Measuring the Effect of Diversity Interventions at a South African Residential University
There have been many changes in post-apartheid South Africa since 1994, and one of the primary issues attracting attention within institutions of higher education has been diversity, as it pertains to social, cultural, linguistic, religious and racial differences. The challenge facing Universities has been to respond quickly to the national imperative to facilitate transformation, both in terms of day-to-day institutional practices as well as perceptions, attitudes and mindsets, which, while very elusive and invisible, are the most powerful determinants of the prospects for success in any efforts to achieve real change.
While diversity pervades all aspects of academic life, including student access and support, staff recruitment and retention, curriculum issues, research and scholarship and the social and learning environment on campus, this paper focuses on residence life at Rhodes University in the Eastern Cape and reports on the extent to which recent interventions aimed at enhancing the acceptance of diversity have succeeded. After a description of the context and the nature of interventions which were organised to raise awareness of diversity, the paper reports on the results of a comprehensive survey which was carried out in the residences in 2007 and 2008, and focuses primarily on aspects of race and culture. The aim of the paper is two-fold: to describe a range of strategies which may be used to counteract prejudice in an institution, and to offer a method of measuring the effectiveness of these interventions, as a possible means of taking regular (if approximate) ‘readings’ of an institution’s ‘prejudice barometer’.
||Diversity, Prejuduce, University, Stereotype
International Journal of Diversity in Organizations, Communities and Nations, Volume 10, Issue 2, pp.25-46.
Article: Print (Spiral Bound).
Article: Electronic (PDF File; 820.330KB).
Dean, Dean of Students Office, Rhodes University, Grahamstown, Eastern Cape, South Africa
Professor Vivian de Klerk obtained her BA (Hons) and MA degrees cum laude from Rhodes and a PhD from UCT. She has been Professor and Head of the Department of English Language and Linguistics at Rhodes University since 1991, and has served as Deputy Dean of Humanities (6 years) and University Public Orator (4 years). On a national level, she served as President of the Linguistics Society of Southern Africa from 1995-2002, she was the ministerial appointee on the South African Geographical Names Council till 2006, and she serves on the boards of the South African Academy of Science and the English National Language Body. In addition, she chaired the Provincial Language Council for Eastern Cape Province from 1998 - 2003, and serves on the editorial boards of English World Wide and the Southern African Journal of Linguistics and Applied Language Studies, and on the Boards of the Institute for the Study of English in Africa (ISEA), the Dictionary Unit for South African English and the Grahamstown Foundation. She is currently a rated NRF researcher, and research interests over the years have included issues in language and gender, personal naming practices, and language shift on which she has over 80 peer-reviewed articles published in scholarly journals, plus 2 books. Her work on a spoken corpus of Black South African English, explores the linguistic characteristics of this emergent variety of English in South Africa. In 2007 she moved from academia to university administration, and she is now the Dean of Students at Rhodes University, tasked with driving transformation in the institution.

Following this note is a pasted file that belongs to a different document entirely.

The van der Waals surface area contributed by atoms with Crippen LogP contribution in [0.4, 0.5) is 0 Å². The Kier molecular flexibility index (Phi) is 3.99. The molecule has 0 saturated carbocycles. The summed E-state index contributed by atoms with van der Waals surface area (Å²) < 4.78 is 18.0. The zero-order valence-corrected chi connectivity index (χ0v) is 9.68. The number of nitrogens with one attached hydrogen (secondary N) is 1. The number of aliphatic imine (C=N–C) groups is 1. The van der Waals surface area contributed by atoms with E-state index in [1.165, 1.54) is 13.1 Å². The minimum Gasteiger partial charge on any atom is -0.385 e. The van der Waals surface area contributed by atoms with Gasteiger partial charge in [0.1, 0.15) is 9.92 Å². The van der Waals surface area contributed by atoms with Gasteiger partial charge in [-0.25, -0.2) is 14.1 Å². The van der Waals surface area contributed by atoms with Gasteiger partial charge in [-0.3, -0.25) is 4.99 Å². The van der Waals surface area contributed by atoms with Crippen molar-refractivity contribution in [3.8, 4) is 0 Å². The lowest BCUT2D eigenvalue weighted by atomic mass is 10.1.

Rhodes University, Eastern Cape, South Africa
Professor and former Head of Department of Statistics at Rhodes University. Recipient of Vice Chancellor’s Distinguished Senior Researcher Award.
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